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Collaborative Spaces, Part 2

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      In a recent webcast for Demco’s ongoing library issues webinar series, I discussed what makes collaborative spaces effective. With today’s technology we can collaborate anytime, anywhere, and with anyone around the globe. But sometimes we need to be face-to-face, and we need spaces that don’t merely allow collaboration to take place. We need spaces that encourage working collaboratively. Providing furniture that supports group work or a white board and monitor on the wall of a study room are a good start. But collaborative space demands more thought and planning to be highly effective. See the first post, on Adaptability, here: Collaborative Spaces, Part 1.

      Level the Field
      To be equal and effective contributors to a discussion, individual participants must have access to the knowledge pool and the ability to share their knowledge. Effective collaboration requires that knowledge sharing occur in a transparent and accessible way for the entire group. This sharing can be accomplished through technology or something as simple as magnet or pinup boards.

      As project requirements broaden, the nature of what we collaborate on continues to evolve. Where once collaboration meant talking, or perhaps working together on a file, now it can mean integration of complex tools and visual and aural work with people scattered across the globe. Projects may require a place with not only space for the participants, but also infrastructure and tools to move fluidly through various mediums in order to illustrate, share, research, and debate ideas. In order to truly be a partner in in innovation, education, and communication, libraries need to offer tools that facilitate these exchanges.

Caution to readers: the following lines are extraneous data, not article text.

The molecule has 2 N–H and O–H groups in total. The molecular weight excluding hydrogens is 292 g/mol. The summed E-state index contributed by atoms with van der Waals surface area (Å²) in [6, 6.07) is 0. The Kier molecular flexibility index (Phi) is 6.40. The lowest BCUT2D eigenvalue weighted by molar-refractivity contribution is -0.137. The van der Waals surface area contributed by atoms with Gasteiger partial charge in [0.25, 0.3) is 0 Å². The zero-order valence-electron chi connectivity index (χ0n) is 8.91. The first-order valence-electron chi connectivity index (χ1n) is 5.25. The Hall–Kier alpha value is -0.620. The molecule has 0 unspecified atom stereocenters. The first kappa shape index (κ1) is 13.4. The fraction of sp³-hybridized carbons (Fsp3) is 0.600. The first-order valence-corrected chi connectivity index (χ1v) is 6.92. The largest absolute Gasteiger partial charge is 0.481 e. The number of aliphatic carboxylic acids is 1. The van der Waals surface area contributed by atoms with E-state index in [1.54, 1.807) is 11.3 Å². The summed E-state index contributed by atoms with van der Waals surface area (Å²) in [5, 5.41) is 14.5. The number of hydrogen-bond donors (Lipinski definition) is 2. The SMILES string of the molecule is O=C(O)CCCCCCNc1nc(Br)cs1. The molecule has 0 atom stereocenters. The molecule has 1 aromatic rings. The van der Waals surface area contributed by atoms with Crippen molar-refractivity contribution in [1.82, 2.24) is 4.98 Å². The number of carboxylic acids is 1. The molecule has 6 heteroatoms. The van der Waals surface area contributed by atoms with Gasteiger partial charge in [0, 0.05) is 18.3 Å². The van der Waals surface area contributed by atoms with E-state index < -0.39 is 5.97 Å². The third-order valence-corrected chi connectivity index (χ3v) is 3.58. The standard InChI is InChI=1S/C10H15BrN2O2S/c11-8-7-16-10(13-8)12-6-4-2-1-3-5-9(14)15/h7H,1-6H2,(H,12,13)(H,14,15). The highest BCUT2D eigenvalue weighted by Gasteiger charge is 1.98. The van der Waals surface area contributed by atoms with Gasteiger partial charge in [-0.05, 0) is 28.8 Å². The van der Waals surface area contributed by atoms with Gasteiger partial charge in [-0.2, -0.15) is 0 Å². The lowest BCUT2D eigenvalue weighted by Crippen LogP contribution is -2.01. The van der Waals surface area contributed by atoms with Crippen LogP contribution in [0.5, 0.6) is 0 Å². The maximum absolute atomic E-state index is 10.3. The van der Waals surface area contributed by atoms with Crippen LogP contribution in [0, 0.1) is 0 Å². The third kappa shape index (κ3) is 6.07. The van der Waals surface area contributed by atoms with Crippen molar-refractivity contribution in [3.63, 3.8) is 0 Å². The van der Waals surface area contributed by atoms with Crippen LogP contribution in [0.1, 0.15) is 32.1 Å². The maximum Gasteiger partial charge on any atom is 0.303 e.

The furniture we use sends cues about collaboration. Allowing each person to be an equal at the table is another way to level the field. Keep in mind our cultural subconscious. The two ends of a rectangular table are culturally understood to be the leadership and co-leadership positions. The seats immediately adjacent to the ends are influencing positions to the person at the head of the table. People in those seats have the ear of the leader. This arrangement is a great setup for running efficient meetings, but it does not promote equal participation in a collaborative venture. Circular tables, lounge seats in a conversational layout, or table configurations without a clear head invite collaboration and a feeling of equality.

      People are more empowered when technology is accessible and easy to use, and great strides have been made in the furniture industry to make ease-of-use a reality. Software is available that facilitates easy sharing and co-editing functions in real time, while in the same room or across the globe. Although tools and technologies designed for collaboration and interaction have quickly become mainstays of culture, business, and education, many people do not have access to them in their daily lives. Libraries that offer these tools give those without access the opportunity to use them, thereby leveling the field on the macro scale.

    • Drake Community Library
    • About the Author

      Traci Engel Lesneski

      • Interior Designer / Principal
      • traci@msrdesign.com
      • 612 991 7764
      • View Bio